journallarc - B efor e Aft er LANDSCAPE ARCHITECTURE...

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Before After LANDSCAPE ARCHITECTURE JOURNAL C.J. Gorrell Spring 2010
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On a recent trip, I visited the Glen Canyon dam in Arizona. This dam can be considered as an example of the violation of the want to be of the land. This dam flooded the natural environment of Glen Canyon that is home to the Colorado River. The dam ruined miles and miles of natural habitat. The argument for violating the want to be of the land is the dam provides energy for the surrounding towns, and millions of gallons of water irrigation and urban areas. Lake Powell also provides an excellent recreational area for all water sport activities. The altered environment has been a sacrifice but the value may out weigh the costs in this situation. The Canyon was lost, but now millions of acres of land can now be made habitable for human use, and the river brings a great deal of money into the area through tourism.
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On a visit to Arizona I got to see the Montezuma castle of the pueblo Indians. This castle may be the finest example of finding a balance of the man made with the natural landscape. The clay castle uses the rock face to keep the clay fortress cool in the day and warm at night. It also provided the villagers with protection from natural predators. Little damage was made to the surrounding landscape, and the clay structure provides excellent Shan Shui. The colors bring balance to the structure and surrounding rock face while the geometric form provides a pleasing contrast. Also the simple square structure style of the fortress stands out nicely from the unorganized rock face. I more dynamic design may have seemed to edgy and out of place. This probably allowed for those near the fortress to easily identify it while those further away, such as possible enemies, to not be able to spot it as easily.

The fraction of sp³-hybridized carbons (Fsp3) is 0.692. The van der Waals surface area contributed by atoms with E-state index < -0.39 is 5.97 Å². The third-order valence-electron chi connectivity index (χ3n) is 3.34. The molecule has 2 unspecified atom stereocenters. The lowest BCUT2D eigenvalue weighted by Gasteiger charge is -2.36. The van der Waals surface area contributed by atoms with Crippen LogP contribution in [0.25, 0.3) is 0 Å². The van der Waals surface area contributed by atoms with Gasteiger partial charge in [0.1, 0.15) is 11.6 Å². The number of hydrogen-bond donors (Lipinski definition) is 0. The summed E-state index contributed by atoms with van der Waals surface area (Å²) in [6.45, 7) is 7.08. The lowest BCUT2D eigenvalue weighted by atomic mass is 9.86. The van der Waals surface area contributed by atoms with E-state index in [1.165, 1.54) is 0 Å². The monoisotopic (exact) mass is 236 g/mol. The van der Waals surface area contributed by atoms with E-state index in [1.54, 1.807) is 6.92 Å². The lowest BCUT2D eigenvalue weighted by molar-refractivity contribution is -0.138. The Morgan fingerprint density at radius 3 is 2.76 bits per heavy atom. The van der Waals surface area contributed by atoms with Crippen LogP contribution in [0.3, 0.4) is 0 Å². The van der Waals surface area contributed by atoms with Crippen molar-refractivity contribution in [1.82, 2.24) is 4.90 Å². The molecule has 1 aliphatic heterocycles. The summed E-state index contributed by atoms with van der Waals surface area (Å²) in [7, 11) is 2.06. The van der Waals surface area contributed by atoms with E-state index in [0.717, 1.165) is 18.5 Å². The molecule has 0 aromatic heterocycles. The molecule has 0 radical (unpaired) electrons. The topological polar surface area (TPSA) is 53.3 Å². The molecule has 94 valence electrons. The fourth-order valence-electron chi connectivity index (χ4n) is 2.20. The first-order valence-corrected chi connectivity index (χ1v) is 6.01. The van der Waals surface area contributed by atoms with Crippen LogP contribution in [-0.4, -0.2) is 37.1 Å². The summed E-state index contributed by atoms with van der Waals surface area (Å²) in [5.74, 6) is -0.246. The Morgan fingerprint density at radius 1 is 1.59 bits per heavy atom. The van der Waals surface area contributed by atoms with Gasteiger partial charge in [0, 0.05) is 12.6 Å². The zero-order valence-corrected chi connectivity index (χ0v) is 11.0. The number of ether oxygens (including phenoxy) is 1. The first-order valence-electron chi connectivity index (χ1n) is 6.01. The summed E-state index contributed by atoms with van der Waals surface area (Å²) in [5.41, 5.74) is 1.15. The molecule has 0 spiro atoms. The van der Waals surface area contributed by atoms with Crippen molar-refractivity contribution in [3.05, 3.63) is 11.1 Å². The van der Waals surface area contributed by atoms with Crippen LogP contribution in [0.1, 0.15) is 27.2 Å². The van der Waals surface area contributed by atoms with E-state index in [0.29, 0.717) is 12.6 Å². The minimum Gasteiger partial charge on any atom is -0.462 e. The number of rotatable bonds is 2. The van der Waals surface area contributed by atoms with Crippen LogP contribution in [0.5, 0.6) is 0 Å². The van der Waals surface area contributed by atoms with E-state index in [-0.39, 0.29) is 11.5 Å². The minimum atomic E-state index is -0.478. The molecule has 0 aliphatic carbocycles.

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Lake Jenny in the Grand Tetons while largely an untouched environment in regards to the built environment, it is one of my favorite examples in which
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landscape should be viewed in Meining’s definition of nature. The Lake itself is the most perfectly preserved lake in the country. One can see the bottom of the lake in areas as much as 30 feet deep. The rangers of this park are considered the most active and aggressive in their acts of preservation. They do whatever is possible to minimize construction in the park, as well as maintain a high state of cleanliness throughout the park. If you were to visit this park it is easy to see why they are this way, and you would be thankful that they are the way they are. The majority of construction involves the paths. These paths were chosen and made in such a way as to minimize environmental impact, with especially concern for erosion as the majority of the park rests along the side of a mountain in the Tetons. The image above of the waterfall is one of the highlights of the park. The path system circulates the waterfall so that one can hear the rush of the water during the majority of the circulatory hike of the park, but can’t see it. This builds up the
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journallarc - B efor e Aft er LANDSCAPE ARCHITECTURE...

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